“Where words fail, music speaks” was Maestro Lucas Richman’s simple introduction to the encore selection—the poignant and wistful Variation IX (“Nimrod”) from Edward Elgar’s Enigma Variations—on his final concert as music director of the Knoxville Symphony Orchestra last weekend. While that quote from Hans Christian Andersen is often used a bit too generically, its tearfully succinct use on this occasion was befitting the moment. It followed round after round of tumultuous applause and ovation for Richman and the orchestra—a demonstration of appreciation for his 12 seasons of accomplishments that rendered any more words quite meaningless, and probably, impossible.
However, with symbolic tears dried and composure regained, words inevitably must be used to describe this KSO season-finale concert of four works by Beethoven, Tchaikovsky, Mahler, and Ravel. “Eclectic” is an apt description, a word Richman himself used in his introduction to the evening, perhaps fearful that the audience might find the program too unconnected. He shouldn’t have worried. In fact, “refreshingly eclectic” is even more to the point in describing the stylistic leap from Beethoven’s Egmont Overture to Ravel’s La Valse, not to mention the vivid contrast of the familiar Tchaikovsky Violin Concerto with the Adagio movement from Gustav Mahler’s uncompleted 10th Symphony.
Inevitably, a music director’s final concert cannot escape the responsibility of being a summation of sorts, although in this case it was an entirely positive one. One highlight of Richman’s time with KSO has been the selection and arrival of Gabriel Lefkowitz, who is now completing his fourth season as KSO concertmaster. In addition to the leadership and the youthful and charismatic face that Lefkowitz has brought to the orchestra, the violinist possesses a depth of virtuosic ability that far exceeds what one expects in a concertmaster, a fact made perfectly clear with a stunning performance as soloist in the Tchaikovsky concerto.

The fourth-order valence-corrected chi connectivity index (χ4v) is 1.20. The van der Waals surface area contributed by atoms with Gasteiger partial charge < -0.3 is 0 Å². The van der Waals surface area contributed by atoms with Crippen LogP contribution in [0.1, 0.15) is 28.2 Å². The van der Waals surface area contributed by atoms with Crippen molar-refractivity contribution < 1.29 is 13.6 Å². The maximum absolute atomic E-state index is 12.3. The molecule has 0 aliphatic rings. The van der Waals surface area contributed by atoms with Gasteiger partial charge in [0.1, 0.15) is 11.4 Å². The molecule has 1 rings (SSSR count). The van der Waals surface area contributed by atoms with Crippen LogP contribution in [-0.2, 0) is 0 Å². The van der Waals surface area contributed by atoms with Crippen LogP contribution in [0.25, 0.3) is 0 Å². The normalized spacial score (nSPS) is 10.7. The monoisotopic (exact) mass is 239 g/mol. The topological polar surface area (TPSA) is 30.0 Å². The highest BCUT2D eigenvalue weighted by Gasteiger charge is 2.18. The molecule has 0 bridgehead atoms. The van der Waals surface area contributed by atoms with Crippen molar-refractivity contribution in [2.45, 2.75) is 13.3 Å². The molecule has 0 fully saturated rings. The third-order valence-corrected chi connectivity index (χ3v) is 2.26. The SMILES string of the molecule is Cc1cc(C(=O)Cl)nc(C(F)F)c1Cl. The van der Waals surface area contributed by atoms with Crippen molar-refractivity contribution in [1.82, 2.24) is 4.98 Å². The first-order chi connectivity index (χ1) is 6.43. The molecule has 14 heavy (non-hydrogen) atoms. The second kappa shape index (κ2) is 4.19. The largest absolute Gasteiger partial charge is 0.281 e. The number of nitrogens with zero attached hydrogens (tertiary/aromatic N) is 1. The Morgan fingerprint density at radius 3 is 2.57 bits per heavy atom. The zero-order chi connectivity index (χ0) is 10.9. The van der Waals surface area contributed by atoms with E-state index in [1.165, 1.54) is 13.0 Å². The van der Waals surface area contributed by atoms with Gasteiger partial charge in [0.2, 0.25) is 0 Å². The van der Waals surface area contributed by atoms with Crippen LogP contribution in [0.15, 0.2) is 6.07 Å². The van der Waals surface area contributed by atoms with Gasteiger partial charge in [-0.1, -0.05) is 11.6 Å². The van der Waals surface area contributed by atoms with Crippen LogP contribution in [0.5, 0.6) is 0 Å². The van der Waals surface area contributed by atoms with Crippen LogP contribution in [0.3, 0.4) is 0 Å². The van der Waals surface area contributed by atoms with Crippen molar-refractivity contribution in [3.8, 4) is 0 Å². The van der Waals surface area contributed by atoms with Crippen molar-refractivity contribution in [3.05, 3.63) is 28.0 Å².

The concerto’s opening Allegro moderato movement is one of ebb and flow, contrasts of motion, in which Lefkowitz articulated both the broad lyrical statements and the rapid-fire details with intricate clarity—bright and bold one moment, warm and complex the next. Lefkowitz’s take on the movement’s gorgeous cadenza was both intelligent and passionate, so much so that when the orchestra overlaps the violin’s closing note with a statement of delicate gentleness, the resolution was nothing short of exhilarating. After the movement’s dramatic conclusion, Friday night’s audience would not be denied their say despite the work being only half over, with many leaping to their feet for an extended ovation for Lefkowitz’s sensational performance. While Richman gave the violin all the space it needed, he also made sure that Tchaikovsky’s entertaining orchestral moments got their due, from the bold theme pronouncement of brass and strings in the opening to the intriguing questions and answers from the woodwinds.
The Mahler Adagio, the only movement from his 10th Symphony that was completed at the composer’s death, took the orchestra in an entirely different direction. On Friday evening’s concert, the viola section opening was solid yet mysterious and rich, opening the way for the movement’s textural clashes between brass and strings. Moments of 20th-century melodic and harmonic complexity are burnished by luscious stretches of 19th-century lyricism—contrasts and combinations that dive in and out of focus, almost cinematically.
The evening concluded with Maurice Ravel’s 1920 La Valse, a work that richly evokes images of waltzes, ballrooms, and swirling dancers. However, this is not a neatly focused theatrical or cinematic view of dance, but one as spied surreptitiously through a hazy, distorted window—sometimes clear, but more often beautifully twisted or misshapen.
The work was a feast for the KSO percussionists, from triangle and orchestral bells to castanets and tambourines, with cymbals, bass, and snare drum in between. In fact, the expanded instrumentation also included two harps, bass clarinet, tuba, and extra woodwinds, which allowed the rhythmic complexity and the textural depth of La Valse to be the perfect instrumental showcase for the orchestra to end a season.
While Richman’s KSO legacy has been the topic of late, we need not have waited until now to show thanks. Each of the last several seasons have witnessed some hard decisions and aesthetic choices on his part that have allowed KSO to advance rapidly through impressive performance milestones and achieve its current notable reputation among American orchestras. For that, Knoxville music audiences should be eternally grateful.
~ Alan Sherrod
May 19, 2015